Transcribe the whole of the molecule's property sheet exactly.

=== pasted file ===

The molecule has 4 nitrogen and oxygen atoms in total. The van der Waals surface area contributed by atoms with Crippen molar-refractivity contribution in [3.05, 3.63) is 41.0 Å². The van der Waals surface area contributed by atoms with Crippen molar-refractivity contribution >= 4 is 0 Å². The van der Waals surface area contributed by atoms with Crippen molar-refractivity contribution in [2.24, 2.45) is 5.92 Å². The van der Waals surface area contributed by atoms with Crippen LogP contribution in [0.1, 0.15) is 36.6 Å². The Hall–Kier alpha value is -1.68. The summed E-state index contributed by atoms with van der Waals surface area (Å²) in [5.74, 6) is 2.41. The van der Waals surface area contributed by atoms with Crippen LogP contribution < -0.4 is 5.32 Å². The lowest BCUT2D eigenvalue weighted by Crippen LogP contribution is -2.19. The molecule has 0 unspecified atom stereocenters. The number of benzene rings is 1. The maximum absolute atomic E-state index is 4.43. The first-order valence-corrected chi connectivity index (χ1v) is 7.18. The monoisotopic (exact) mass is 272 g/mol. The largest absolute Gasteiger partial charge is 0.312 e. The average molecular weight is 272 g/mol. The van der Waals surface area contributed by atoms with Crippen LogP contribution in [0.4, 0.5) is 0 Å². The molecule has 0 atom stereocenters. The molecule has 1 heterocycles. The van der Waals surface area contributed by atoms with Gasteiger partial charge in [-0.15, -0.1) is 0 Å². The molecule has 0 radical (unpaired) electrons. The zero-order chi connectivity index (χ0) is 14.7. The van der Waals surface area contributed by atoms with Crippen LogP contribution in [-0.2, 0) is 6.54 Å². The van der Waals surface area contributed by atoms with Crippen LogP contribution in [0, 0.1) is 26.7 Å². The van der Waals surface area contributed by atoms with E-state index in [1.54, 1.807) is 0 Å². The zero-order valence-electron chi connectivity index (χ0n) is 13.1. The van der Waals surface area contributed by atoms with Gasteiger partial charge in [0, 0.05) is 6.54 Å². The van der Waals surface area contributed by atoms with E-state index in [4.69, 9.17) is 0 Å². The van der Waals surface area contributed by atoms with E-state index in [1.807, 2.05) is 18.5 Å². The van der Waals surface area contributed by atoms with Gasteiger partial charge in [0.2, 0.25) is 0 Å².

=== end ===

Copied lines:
The molecule has 4 nitrogen and oxygen atoms in total. The van der Waals surface area contributed by atoms with Crippen molar-refractivity contribution in [3.05, 3.63) is 41.0 Å². The van der Waals surface area contributed by atoms with Crippen molar-refractivity contribution >= 4 is 0 Å². The van der Waals surface area contributed by atoms with Crippen molar-refractivity contribution in [2.24, 2.45) is 5.92 Å². The van der Waals surface area contributed by atoms with Crippen LogP contribution in [0.1, 0.15) is 36.6 Å². The Hall–Kier alpha value is -1.68. The summed E-state index contributed by atoms with van der Waals surface area (Å²) in [5.74, 6) is 2.41. The van der Waals surface area contributed by atoms with Crippen LogP contribution < -0.4 is 5.32 Å². The lowest BCUT2D eigenvalue weighted by Crippen LogP contribution is -2.19. The molecule has 0 unspecified atom stereocenters. The number of benzene rings is 1. The maximum absolute atomic E-state index is 4.43. The first-order valence-corrected chi connectivity index (χ1v) is 7.18. The monoisotopic (exact) mass is 272 g/mol. The largest absolute Gasteiger partial charge is 0.312 e. The average molecular weight is 272 g/mol. The van der Waals surface area contributed by atoms with Crippen LogP contribution in [0.4, 0.5) is 0 Å². The molecule has 0 atom stereocenters. The molecule has 1 heterocycles. The van der Waals surface area contributed by atoms with Gasteiger partial charge in [-0.15, -0.1) is 0 Å². The molecule has 0 radical (unpaired) electrons. The zero-order chi connectivity index (χ0) is 14.7. The van der Waals surface area contributed by atoms with Crippen LogP contribution in [-0.2, 0) is 6.54 Å². The van der Waals surface area contributed by atoms with Crippen LogP contribution in [0, 0.1) is 26.7 Å². The van der Waals surface area contributed by atoms with E-state index in [1.54, 1.807) is 0 Å². The zero-order valence-electron chi connectivity index (χ0n) is 13.1. The van der Waals surface area contributed by atoms with Gasteiger partial charge in [0, 0.05) is 6.54 Å². The van der Waals surface area contributed by atoms with E-state index in [4.69, 9.17) is 0 Å². The van der Waals surface area contributed by atoms with E-state index in [1.807, 2.05) is 18.5 Å². The van der Waals surface area contributed by atoms with Gasteiger partial charge in [0.2, 0.25) is 0 Å².